Pensive Bodhisattva on a rectangular pedestal

Essay by Kwon Kangmi

Pensive Bodhisattva, Three Kingdoms Period, Korea, gilt-bronze, 28.2 cm high (The National Museum of Korea, Treasure 331)

Pensive Bodhisattva, Three Kingdoms Period, Korea, gilt-bronze, 28.2 cm high (The National Museum of Korea, Treasure 331)

Many visitors come to the National Museum of Korea to see the two famous gilt-bronze pensive bodhisattva statues, designated as National Treasure 78 and National Treasure 83, which are acclaimed as representative works of the Three Kingdoms Period (57 B.C.E.–668 C.E.). Produced with the most advanced casting techniques of the time, those two statues have been widely praised as masterpieces of ancient Buddhist sculpture, and have thus become veritable icons of the National Museum of Korea. In addition to their formal beauty, those two statues are exceptional because of their great size, each measuring about one meter in height. Most gilt-bronze pensive bodhisattva statues, which were popularly produced during the sixth and seventh centuries, tend to be much smaller (about 20–30 cm tall).

Among the smaller gilt-bronze pensive bodhisattva statues that have survived, there is one particularly unique work with an abstract expression of an unrealistically slim body: the gilt-bronze Pensive Bodhisattva (Treasure 331). The slim, elongated proportions of the figure evince a transcendental beauty, thus heightening the religious sanctity of the bodhisattva.

Pensive Bodhisattva (from either side), Three Kingdoms Period, Korea, gilt-bronze, 28.2 cm high (The National Museum of Korea, Treasure 331)

Pensive Bodhisattva (from either side), Three Kingdoms Period, Korea, gilt-bronze, 28.2 cm high (The National Museum of Korea, Treasure 331)

Pensive Bodhisattva on a rectangular pedestal

This remarkable statue was purchased in 1910 by the Museum of the Japanese Government-General of Korea from Bando Kanpei (板東勘平), a Japanese collector. Unfortunately, the provenance and production site of the statue are unknown. Due to the unconventional rectangular pedestal under the lotus pedestal, it is popularly called the gilt-bronze Pensive Bodhisattva on a square pedestal.

Rectangular pedestal, Pensive Bodhisattva (detail), Three Kingdoms Period, Korea, gilt-bronze, 28.2 cm high (The National Museum of Korea, Treasure 331)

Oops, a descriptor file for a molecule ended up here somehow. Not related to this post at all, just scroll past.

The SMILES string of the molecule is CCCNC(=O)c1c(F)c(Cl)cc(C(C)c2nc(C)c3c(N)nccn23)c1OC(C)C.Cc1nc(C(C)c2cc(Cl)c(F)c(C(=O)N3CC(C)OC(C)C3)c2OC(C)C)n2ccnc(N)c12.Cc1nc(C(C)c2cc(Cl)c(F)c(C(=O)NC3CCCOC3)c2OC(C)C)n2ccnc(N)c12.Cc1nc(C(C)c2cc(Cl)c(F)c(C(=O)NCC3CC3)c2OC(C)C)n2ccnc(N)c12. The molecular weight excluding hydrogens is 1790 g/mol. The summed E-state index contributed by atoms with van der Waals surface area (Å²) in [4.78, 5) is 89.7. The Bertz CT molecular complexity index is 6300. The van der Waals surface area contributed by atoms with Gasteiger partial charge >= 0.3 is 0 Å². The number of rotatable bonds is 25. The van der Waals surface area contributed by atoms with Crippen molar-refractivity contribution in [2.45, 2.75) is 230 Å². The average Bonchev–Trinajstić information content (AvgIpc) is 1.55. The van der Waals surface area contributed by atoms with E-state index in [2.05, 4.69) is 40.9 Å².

Rectangular pedestal, Pensive Bodhisattva (detail), Three Kingdoms Period, Korea, gilt-bronze, 28.2 cm high (The National Museum of Korea, Treasure 331)

Pensive bodhisattva, 606 or 666, Asuka period, cast bronze and gold plated, 38.8 cm high, from Horyuji, n-156 (Tokyo National Museum)

Pensive bodhisattva, 606 or 666, Asuka period, cast bronze and gold plated, 38.8 cm high, from Horyuji Temple, n-156, Japan (Tokyo National Museum)

Most pensive bodhisattvas are depicted sitting on a round chair, but this statue also includes a lotus pedestal on a rectangular platform, underneath the chair. To be precise, the rectangular platform is more of a support, rather than a pedestal. But since the rectangular platform is such a rare feature among pensive bodhisattva statues from the Three Kingdoms Period, the name has stuck.

Although no other pensive bodhisattva statues from the Three Kingdoms Period have a rectangular platform, some Japanese pensive bodhisattva statues that were produced under the Korean influence include a similar style of platform. In fact, most Japanese gilt-bronze pensive bodhisattva statues produced in the Asuka and Hakuho periods feature a lotus pedestal under a round chair, supported by a rectangular platform.

Pensive Bodhisattva, Three Kingdoms Period, Korea, gilt-bronze, 20.9 cm high (The National Museum of Korea, Deoksu 3200)

Pensive Bodhisattva, Three Kingdoms Period, Korea, gilt-bronze, 20.9 cm high (The National Museum of Korea, Deoksu 3200)